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Royal Shield, Bamileke Peoples, Cameroon, Early 20th century

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ROYSHB
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Product Description

H: 37 inches, W: 19 inches
Materials: Hard Wood, Hair

The Grassland Kingdom of Cameroon consists of three ethnic groups – the Bamileke, the Bamun and the Bamenda-Tikar.  These groups are spread over the southwestern plateaus of the savanna and number about 1,200,000 people.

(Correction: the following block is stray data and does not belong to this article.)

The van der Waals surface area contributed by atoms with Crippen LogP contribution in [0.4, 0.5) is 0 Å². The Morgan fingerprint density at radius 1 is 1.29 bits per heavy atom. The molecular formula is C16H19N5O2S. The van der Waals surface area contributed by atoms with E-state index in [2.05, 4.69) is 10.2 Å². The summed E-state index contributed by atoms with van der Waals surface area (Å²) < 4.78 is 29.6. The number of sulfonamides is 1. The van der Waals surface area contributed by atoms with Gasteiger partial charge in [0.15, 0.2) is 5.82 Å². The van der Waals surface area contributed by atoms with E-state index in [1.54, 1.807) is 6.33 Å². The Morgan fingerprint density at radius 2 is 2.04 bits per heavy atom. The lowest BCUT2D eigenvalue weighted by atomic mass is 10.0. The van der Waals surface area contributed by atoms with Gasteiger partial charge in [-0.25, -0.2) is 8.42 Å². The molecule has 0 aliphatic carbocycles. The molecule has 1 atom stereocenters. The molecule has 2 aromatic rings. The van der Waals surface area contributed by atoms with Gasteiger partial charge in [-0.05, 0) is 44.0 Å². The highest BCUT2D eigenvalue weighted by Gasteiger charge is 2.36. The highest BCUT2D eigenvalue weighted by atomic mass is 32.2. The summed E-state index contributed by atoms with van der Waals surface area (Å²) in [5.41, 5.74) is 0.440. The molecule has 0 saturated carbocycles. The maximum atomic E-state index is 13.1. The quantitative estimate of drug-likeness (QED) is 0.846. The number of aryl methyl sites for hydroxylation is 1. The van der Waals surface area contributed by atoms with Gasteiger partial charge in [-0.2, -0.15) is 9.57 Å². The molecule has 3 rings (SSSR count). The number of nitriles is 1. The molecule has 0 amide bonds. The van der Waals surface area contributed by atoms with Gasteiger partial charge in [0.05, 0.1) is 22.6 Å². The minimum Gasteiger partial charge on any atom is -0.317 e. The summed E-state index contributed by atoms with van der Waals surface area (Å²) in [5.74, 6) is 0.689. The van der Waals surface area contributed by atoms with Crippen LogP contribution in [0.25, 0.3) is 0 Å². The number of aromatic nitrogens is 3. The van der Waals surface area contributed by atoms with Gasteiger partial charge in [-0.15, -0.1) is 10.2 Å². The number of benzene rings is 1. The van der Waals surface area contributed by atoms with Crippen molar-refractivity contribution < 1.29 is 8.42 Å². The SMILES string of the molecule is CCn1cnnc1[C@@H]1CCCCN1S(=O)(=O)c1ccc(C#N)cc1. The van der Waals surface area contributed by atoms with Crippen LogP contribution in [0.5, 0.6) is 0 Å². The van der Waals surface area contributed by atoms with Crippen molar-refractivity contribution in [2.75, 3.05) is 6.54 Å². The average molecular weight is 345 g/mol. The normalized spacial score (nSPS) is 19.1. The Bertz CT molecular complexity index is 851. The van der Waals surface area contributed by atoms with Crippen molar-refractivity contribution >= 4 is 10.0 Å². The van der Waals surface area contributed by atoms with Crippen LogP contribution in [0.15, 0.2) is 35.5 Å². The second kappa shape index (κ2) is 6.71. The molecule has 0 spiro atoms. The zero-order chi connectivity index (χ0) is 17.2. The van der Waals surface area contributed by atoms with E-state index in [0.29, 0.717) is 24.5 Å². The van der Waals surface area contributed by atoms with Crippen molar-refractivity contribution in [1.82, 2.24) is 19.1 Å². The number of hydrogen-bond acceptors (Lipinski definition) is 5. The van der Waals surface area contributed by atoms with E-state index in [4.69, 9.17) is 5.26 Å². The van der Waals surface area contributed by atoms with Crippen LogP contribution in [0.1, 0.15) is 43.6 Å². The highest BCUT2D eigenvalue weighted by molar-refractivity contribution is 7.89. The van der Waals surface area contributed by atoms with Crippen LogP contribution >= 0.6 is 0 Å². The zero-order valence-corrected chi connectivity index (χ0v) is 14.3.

The Bamileke produce artwork using wood, bronze and copper associated with royal and social ceremonies.

This intricate shield, carved out of a single piece of wood, with several lizards in circles, protecting a powerful looking mask, presumed to represent a chief in the center, was used as an instrument of societies with political, administrative and judicial functions.  It was kept in the Chief’s palace, only to be brought out during annual festivals.

 

 

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